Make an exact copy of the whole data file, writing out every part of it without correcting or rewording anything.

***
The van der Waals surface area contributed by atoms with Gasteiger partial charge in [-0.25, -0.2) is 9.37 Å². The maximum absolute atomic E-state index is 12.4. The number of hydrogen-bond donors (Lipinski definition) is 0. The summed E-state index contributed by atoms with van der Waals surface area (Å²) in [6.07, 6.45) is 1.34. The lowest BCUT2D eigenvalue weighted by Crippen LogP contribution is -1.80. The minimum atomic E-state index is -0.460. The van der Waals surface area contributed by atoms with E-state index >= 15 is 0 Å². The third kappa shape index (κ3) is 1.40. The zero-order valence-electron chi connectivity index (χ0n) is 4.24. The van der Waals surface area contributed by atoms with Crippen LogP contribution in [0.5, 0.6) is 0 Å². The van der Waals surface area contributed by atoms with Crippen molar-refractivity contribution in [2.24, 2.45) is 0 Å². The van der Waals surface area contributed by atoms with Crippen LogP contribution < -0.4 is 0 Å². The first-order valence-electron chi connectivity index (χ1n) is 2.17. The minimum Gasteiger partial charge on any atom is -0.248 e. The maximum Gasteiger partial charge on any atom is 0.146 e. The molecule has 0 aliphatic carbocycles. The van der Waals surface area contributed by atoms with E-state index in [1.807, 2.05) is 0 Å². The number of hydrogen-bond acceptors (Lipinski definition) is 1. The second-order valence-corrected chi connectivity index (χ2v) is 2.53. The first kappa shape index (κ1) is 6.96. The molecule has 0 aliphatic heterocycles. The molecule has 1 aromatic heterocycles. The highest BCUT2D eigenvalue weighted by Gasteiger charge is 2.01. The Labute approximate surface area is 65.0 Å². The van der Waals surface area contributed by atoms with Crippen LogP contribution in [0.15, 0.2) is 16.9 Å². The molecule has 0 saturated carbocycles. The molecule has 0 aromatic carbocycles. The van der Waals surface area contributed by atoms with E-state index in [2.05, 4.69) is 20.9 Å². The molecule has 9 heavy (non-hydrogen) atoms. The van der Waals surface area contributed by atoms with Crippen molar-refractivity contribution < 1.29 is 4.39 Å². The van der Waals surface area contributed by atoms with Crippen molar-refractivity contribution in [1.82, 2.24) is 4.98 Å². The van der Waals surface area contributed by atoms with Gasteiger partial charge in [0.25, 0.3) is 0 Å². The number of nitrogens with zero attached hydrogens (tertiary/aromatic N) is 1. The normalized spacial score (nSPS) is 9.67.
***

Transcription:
The van der Waals surface area contributed by atoms with Gasteiger partial charge in [-0.25, -0.2) is 9.37 Å². The maximum absolute atomic E-state index is 12.4. The number of hydrogen-bond donors (Lipinski definition) is 0. The summed E-state index contributed by atoms with van der Waals surface area (Å²) in [6.07, 6.45) is 1.34. The lowest BCUT2D eigenvalue weighted by Crippen LogP contribution is -1.80. The minimum atomic E-state index is -0.460. The van der Waals surface area contributed by atoms with E-state index >= 15 is 0 Å². The third kappa shape index (κ3) is 1.40. The zero-order valence-electron chi connectivity index (χ0n) is 4.24. The van der Waals surface area contributed by atoms with Crippen LogP contribution in [0.5, 0.6) is 0 Å². The van der Waals surface area contributed by atoms with Crippen molar-refractivity contribution in [2.24, 2.45) is 0 Å². The van der Waals surface area contributed by atoms with Crippen LogP contribution < -0.4 is 0 Å². The first-order valence-electron chi connectivity index (χ1n) is 2.17. The minimum Gasteiger partial charge on any atom is -0.248 e. The maximum Gasteiger partial charge on any atom is 0.146 e. The molecule has 0 aliphatic carbocycles. The van der Waals surface area contributed by atoms with E-state index in [1.807, 2.05) is 0 Å². The number of hydrogen-bond acceptors (Lipinski definition) is 1. The second-order valence-corrected chi connectivity index (χ2v) is 2.53. The first kappa shape index (κ1) is 6.96. The molecule has 0 aliphatic heterocycles. The molecule has 1 aromatic heterocycles. The highest BCUT2D eigenvalue weighted by Gasteiger charge is 2.01. The Labute approximate surface area is 65.0 Å². The van der Waals surface area contributed by atoms with Crippen LogP contribution in [0.15, 0.2) is 16.9 Å². The molecule has 0 saturated carbocycles. The molecule has 0 aromatic carbocycles. The van der Waals surface area contributed by atoms with E-state index in [2.05, 4.69) is 20.9 Å². The molecule has 9 heavy (non-hydrogen) atoms. The van der Waals surface area contributed by atoms with Crippen molar-refractivity contribution < 1.29 is 4.39 Å². The van der Waals surface area contributed by atoms with Crippen molar-refractivity contribution in [1.82, 2.24) is 4.98 Å². The van der Waals surface area contributed by atoms with Gasteiger partial charge in [0.25, 0.3) is 0 Å². The number of nitrogens with zero attached hydrogens (tertiary/aromatic N) is 1. The normalized spacial score (nSPS) is 9.67.